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Zombicide: Black Plague» Forums » General

Subject: first time painter rss

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juan davila
United States
Texas
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Hello, like the post says its my first time painting started 2 weeks ago with my gf, wanted to see what you tought of them, and hear constructive criticism

A big question I read people use soft foam to store their painted minis, if I store them in their platic trais will the paint fall? I used quickshade to protect them.
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John Di Ponio
United States
Lake Orion
MI
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Paint job looks pretty good. Some of the paint looks a little thick but that could be a combination of the lighting and the quality of the mini although, the minis look darn good in my set. I doesn't looked like you used a wash on them. That will bring out the detail of the model. Storing them is up to you. Paint can chip if stored where they can bang around. Foam storage is the best but gets pricey.
 
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Mark Livett
Australia
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Painting them really makes them look great on the board.

I tend to thin all the paint I use with a little bit of water. I find the paint straight from the pots is too gloopy and covers up some of the finer details, the downside is that you take longer to get coverage.

I would certainly use a wash to sink into the creases and give some definition to the models. I use one of the strong tone washes.

I keep mine in the plastic trays and they have been fine so far, if any paint chips off you can always splash a bit of blood on that spot.

I looked at the trays but for the price of the trays I could get a couple of extra games so I decided not to worry too much about storage.

Looks good though!
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Chris Guild
United States
Wichita
Kansas
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Hey, that looks really good! It's a really clean job. I agree though that you should add a wash to bring out the details. I used Vallejo brown wash on my aboms and then did a bit of highlighting, I can post a picture if you'd like.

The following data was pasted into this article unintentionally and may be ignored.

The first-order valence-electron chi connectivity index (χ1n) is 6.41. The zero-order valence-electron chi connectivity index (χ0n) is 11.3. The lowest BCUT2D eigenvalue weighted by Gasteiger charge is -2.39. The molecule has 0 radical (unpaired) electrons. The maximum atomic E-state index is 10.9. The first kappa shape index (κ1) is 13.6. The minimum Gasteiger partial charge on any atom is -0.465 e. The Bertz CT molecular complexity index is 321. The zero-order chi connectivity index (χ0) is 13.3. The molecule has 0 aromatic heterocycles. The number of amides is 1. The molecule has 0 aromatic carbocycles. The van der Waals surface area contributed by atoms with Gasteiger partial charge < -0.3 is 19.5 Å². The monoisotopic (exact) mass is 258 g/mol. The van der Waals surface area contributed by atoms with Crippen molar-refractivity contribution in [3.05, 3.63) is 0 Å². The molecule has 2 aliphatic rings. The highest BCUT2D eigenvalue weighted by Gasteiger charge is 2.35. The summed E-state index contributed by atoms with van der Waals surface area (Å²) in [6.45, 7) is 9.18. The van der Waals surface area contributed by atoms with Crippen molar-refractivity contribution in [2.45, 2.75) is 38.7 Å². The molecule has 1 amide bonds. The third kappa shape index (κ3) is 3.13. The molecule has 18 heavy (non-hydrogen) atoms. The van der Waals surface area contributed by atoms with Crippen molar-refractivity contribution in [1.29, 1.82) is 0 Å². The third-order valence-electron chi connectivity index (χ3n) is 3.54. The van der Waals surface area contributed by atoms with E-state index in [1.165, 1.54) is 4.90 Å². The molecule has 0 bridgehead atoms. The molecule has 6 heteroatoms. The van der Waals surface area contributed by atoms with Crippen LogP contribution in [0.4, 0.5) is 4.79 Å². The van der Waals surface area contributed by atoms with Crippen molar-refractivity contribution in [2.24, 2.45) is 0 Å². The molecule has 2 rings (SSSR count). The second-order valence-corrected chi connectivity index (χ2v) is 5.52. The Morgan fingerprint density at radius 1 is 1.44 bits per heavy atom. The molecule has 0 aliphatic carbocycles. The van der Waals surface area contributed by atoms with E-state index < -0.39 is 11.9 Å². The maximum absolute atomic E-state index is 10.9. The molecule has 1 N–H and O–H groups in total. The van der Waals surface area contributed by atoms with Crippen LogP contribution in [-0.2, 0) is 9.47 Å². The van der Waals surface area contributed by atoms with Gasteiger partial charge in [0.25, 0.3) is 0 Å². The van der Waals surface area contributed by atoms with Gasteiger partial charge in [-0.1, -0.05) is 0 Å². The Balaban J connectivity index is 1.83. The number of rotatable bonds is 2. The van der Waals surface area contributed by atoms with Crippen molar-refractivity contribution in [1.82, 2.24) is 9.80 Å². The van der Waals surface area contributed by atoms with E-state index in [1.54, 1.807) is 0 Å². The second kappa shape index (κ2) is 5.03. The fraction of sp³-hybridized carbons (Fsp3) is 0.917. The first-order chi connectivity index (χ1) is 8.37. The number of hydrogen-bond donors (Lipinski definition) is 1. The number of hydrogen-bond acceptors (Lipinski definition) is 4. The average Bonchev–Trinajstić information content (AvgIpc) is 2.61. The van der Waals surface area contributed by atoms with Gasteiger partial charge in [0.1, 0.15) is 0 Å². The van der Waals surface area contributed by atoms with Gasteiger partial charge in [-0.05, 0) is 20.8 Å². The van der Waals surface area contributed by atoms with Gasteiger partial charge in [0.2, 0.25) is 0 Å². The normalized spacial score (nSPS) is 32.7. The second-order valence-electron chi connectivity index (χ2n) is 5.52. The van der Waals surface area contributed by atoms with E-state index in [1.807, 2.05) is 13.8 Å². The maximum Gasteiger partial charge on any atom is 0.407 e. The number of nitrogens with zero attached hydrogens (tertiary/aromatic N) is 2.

As for storage.... I'm going to go the magnetic route. That way I don't have to spend time cutting foam core for individual spaces and things won't knock together. Everything is pretty reasonable, except for the metal sheets that will go on the bottom. I need to research all the options for that first. If anyone knows of a cheap bulk deal I would like to know!
 
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Rod Mitchell
Canada
Calgary
Alberta
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Firstly, that is great work for a first timer! Congrats!

I would recommend starting with a primer, white, grey or black (depending on what overall colour tone you are trying to achieve)from a brand like Vallejo or Citadel. The benefit of using primer is that primer sticks very well to plastic, and paint sticks very well to primer (this well help with paint chipping).

I would also recommend thinning out your paints. The paint straight out of the bottle is normally pretty thick. The thicker the paint that you apply, the more detail you will lose. You want your paint to flow nicely off of your brush. Too thin and it tends to make a mess, going all over. Don't worry when you apply the paint if it doesn't seem to cover it very well, most times you will need to apply it twice to get good coverage. Two (or more) thin layers will give you the colour without losing detail.